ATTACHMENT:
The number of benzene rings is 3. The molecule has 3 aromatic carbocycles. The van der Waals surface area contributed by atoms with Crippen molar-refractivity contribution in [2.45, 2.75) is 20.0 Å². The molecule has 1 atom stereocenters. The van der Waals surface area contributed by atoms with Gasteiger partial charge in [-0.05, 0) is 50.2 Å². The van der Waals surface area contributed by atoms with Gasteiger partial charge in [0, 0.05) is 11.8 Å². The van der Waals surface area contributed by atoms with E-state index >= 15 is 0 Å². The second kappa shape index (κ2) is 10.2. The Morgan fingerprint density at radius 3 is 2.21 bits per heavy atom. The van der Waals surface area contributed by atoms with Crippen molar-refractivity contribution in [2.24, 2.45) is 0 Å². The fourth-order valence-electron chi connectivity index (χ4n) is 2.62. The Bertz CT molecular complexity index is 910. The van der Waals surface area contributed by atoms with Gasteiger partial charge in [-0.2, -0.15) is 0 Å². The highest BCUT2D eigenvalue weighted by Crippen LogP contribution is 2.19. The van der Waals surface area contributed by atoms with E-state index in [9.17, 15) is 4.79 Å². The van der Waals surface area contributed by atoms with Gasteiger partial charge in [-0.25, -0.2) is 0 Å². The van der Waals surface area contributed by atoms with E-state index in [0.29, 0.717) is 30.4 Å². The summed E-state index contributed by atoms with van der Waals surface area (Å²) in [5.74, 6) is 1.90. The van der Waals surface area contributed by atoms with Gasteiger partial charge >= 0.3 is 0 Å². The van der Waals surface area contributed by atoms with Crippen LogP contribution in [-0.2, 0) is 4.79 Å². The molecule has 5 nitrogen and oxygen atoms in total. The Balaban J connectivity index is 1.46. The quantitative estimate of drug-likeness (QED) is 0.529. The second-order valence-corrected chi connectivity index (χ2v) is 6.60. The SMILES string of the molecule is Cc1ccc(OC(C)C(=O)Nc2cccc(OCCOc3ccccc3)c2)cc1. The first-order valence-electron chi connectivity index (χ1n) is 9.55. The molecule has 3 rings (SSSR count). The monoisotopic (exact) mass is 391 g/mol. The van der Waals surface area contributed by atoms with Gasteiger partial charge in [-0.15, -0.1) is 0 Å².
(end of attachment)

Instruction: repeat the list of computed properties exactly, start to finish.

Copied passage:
The number of benzene rings is 3. The molecule has 3 aromatic carbocycles. The van der Waals surface area contributed by atoms with Crippen molar-refractivity contribution in [2.45, 2.75) is 20.0 Å². The molecule has 1 atom stereocenters. The van der Waals surface area contributed by atoms with Gasteiger partial charge in [-0.05, 0) is 50.2 Å². The van der Waals surface area contributed by atoms with Gasteiger partial charge in [0, 0.05) is 11.8 Å². The van der Waals surface area contributed by atoms with E-state index >= 15 is 0 Å². The second kappa shape index (κ2) is 10.2. The Morgan fingerprint density at radius 3 is 2.21 bits per heavy atom. The van der Waals surface area contributed by atoms with Crippen molar-refractivity contribution in [2.24, 2.45) is 0 Å². The fourth-order valence-electron chi connectivity index (χ4n) is 2.62. The Bertz CT molecular complexity index is 910. The van der Waals surface area contributed by atoms with Gasteiger partial charge in [-0.2, -0.15) is 0 Å². The highest BCUT2D eigenvalue weighted by Crippen LogP contribution is 2.19. The van der Waals surface area contributed by atoms with E-state index in [9.17, 15) is 4.79 Å². The van der Waals surface area contributed by atoms with Gasteiger partial charge in [-0.25, -0.2) is 0 Å². The van der Waals surface area contributed by atoms with E-state index in [0.29, 0.717) is 30.4 Å². The summed E-state index contributed by atoms with van der Waals surface area (Å²) in [5.74, 6) is 1.90. The van der Waals surface area contributed by atoms with Gasteiger partial charge >= 0.3 is 0 Å². The van der Waals surface area contributed by atoms with Crippen LogP contribution in [-0.2, 0) is 4.79 Å². The molecule has 5 nitrogen and oxygen atoms in total. The Balaban J connectivity index is 1.46. The quantitative estimate of drug-likeness (QED) is 0.529. The second-order valence-corrected chi connectivity index (χ2v) is 6.60. The SMILES string of the molecule is Cc1ccc(OC(C)C(=O)Nc2cccc(OCCOc3ccccc3)c2)cc1. The first-order valence-electron chi connectivity index (χ1n) is 9.55. The molecule has 3 rings (SSSR count). The monoisotopic (exact) mass is 391 g/mol. The van der Waals surface area contributed by atoms with Gasteiger partial charge in [-0.15, -0.1) is 0 Å².